2013 continues to sport far fewer risk on/off days than the last few years, with only 2 days added to the tally in May: 1 risk off and 1 risk on. The big risk off drop on the first day of the month gave way to a risk on rebound the next day, with normal trading the rest of the month. Not even the broad selloff in stocks and metals at the end of the month was enough to qualify as a risk off day, as it was offset by gains in grains.
That brings the year to date total of risk on days to 4, and risk off days to 2, with all 6 of those days coming in April and May. The 6-month moving average is hovering in the 5-7% range, below the 2002-2008 range (10% to 20%) and significantly below the typical levels from the last couple of years (20% to 35%).
(Disclaimer: past performance is not necessarily indicative of future results.)
We define risk on as an average gain of over 1% for “risk” assets; risk off is an average loss of over -1% for “risk” assets. (Click here for a more detailed breakdown.) Prior to 2008, the yearly average of risk on/risk off days stayed between 10% to 20%. So far, 2013 has gone in a very different direction, with only 4.9% of days this year qualifying as “risk on” or “risk off.”
The performance data displayed herein is compiled from various sources, including BarclayHedge, RCM's own estimates of performance based on account managed by advisors on its books, and reports directly from the advisors. These performance figures should not be relied on independent of the individual advisor's disclosure document, which has important information regarding the method of calculation used, whether or not the performance includes proprietary results, and other important footnotes on the advisor's track record.
Benchmark index performance is for the constituents of that index only, and does not represent the entire universe of possible investments within that asset class. And further, that there can be limitations and biases to indices such as survivorship, self reporting, and instant history.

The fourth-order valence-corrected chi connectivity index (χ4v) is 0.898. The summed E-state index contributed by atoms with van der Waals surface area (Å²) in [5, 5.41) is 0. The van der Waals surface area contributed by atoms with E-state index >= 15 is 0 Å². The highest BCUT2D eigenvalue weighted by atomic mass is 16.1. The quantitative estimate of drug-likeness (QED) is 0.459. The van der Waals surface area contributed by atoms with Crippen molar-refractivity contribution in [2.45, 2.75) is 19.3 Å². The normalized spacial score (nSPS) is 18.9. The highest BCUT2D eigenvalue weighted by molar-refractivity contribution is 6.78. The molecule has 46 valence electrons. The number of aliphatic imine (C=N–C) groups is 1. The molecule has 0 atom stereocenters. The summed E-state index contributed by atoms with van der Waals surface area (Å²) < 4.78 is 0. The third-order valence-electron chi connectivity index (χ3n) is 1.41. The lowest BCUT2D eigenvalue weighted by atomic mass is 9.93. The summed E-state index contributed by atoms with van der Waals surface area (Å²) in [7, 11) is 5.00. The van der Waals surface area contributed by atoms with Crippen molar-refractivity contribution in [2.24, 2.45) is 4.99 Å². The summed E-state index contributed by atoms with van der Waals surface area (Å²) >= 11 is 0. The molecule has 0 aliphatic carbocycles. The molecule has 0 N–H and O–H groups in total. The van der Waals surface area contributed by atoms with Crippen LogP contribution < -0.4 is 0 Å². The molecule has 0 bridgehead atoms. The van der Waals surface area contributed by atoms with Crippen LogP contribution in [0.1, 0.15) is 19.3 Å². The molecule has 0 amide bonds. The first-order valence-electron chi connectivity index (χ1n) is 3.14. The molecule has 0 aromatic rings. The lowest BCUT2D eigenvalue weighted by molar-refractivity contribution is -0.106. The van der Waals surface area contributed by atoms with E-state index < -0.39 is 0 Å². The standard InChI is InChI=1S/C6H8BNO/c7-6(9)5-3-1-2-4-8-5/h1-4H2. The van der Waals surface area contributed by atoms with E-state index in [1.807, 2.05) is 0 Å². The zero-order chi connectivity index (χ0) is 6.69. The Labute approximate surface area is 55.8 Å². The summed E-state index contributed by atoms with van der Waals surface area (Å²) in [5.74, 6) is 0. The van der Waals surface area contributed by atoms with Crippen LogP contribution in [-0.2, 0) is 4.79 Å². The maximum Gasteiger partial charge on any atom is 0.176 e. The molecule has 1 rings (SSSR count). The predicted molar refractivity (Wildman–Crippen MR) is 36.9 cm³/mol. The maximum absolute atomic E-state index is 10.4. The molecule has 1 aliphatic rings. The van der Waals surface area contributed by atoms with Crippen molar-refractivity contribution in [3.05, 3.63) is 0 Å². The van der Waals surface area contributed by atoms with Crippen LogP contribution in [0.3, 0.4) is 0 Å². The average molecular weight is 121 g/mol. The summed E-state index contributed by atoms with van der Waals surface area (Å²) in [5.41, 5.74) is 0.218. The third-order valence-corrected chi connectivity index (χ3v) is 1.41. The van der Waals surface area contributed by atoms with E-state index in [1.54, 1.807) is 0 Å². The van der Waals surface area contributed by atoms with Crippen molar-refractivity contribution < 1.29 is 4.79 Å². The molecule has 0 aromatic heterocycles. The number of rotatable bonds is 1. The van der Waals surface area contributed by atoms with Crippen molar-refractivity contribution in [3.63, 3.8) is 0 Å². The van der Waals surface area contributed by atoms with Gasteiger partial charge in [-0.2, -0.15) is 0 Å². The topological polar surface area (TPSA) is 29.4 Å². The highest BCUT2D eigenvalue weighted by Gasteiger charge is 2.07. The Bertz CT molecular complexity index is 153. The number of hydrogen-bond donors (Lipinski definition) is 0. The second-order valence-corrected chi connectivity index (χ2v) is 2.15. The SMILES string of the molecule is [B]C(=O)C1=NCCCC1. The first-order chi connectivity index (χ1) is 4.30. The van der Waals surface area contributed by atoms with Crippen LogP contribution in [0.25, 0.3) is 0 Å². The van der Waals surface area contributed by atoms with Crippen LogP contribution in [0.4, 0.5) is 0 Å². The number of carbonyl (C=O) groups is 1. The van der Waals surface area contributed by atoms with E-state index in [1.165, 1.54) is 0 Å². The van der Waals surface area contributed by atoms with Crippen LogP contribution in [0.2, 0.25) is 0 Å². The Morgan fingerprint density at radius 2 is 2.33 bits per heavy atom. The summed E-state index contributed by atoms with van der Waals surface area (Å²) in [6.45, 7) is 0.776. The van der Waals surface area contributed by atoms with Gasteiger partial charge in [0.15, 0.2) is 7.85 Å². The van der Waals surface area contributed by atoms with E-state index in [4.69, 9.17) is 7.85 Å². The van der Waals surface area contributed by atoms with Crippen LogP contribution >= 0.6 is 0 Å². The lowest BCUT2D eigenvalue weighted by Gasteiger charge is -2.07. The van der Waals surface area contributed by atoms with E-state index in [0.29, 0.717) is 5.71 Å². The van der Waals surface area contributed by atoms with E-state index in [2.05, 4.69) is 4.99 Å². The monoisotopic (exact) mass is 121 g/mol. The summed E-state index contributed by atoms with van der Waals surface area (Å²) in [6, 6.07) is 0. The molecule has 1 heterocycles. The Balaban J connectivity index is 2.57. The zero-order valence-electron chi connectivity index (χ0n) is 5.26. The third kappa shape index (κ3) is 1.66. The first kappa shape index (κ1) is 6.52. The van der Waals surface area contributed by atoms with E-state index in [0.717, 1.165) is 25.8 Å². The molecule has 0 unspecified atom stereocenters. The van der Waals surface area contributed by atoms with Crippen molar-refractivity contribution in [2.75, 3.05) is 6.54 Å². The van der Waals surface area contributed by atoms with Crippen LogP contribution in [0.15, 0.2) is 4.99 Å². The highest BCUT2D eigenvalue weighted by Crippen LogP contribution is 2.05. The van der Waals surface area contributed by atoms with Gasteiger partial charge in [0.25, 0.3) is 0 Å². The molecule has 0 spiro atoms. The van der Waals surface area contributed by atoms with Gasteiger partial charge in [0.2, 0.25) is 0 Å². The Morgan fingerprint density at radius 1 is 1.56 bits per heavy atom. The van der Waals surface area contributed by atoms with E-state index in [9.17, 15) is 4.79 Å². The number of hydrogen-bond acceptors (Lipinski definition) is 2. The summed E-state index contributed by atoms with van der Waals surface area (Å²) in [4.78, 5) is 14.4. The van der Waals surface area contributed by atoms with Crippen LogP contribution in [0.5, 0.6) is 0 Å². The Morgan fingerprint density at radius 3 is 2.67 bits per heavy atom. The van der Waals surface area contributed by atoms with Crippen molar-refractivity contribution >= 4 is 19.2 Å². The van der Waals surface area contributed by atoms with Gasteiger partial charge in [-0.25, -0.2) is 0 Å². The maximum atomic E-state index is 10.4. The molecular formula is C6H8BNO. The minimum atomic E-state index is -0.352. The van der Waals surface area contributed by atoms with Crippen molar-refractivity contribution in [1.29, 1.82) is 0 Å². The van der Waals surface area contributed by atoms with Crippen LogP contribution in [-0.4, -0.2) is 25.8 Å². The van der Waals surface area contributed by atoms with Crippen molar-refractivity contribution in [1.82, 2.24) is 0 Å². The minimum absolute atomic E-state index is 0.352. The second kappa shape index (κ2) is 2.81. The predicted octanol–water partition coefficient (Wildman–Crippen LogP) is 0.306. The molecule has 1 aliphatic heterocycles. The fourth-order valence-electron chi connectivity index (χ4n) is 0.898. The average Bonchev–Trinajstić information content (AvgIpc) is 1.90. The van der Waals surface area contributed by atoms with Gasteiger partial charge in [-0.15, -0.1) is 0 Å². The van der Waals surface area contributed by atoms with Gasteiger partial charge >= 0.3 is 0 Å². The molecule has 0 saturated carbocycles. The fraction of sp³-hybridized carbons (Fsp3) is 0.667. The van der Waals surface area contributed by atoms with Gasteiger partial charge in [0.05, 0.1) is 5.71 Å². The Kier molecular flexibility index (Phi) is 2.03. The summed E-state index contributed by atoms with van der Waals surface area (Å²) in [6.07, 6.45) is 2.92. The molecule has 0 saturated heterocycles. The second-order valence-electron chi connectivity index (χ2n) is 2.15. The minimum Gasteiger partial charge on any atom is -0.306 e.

Managed futures accounts can subject to substantial charges for management and advisory fees. The numbers within this website include all such fees, but it may be necessary for those accounts that are subject to these charges to make substantial trading profits in the future to avoid depletion or exhaustion of their assets.
Investors interested in investing with a managed futures program (excepting those programs which are offered exclusively to qualified eligible persons as that term is defined by CFTC regulation 4.7) will be required to receive and sign off on a disclosure document in compliance with certain CFT rules The disclosure documents contains a complete description of the principal risk factors and each fee to be charged to your account by the CTA, as well as the composite performance of accounts under the CTA's management over at least the most recent five years. Investor interested in investing in any of the programs on this website are urged to carefully read these disclosure documents, including, but not limited to the performance information, before investing in any such programs.
Those investors who are qualified eligible persons as that term is defined by CFTC regulation 4.7 and interested in investing in a program exempt from having to provide a disclosure document and considered by the regulations to be sophisticated enough to understand the risks and be able to interpret the accuracy and completeness of any performance information on their own.
RCM receives a portion of the commodity brokerage commissions you pay in connection with your futures trading and/or a portion of the interest income (if any) earned on an account's assets. The listed manager may also pay RCM a portion of the fees they receive from accounts introduced to them by RCM.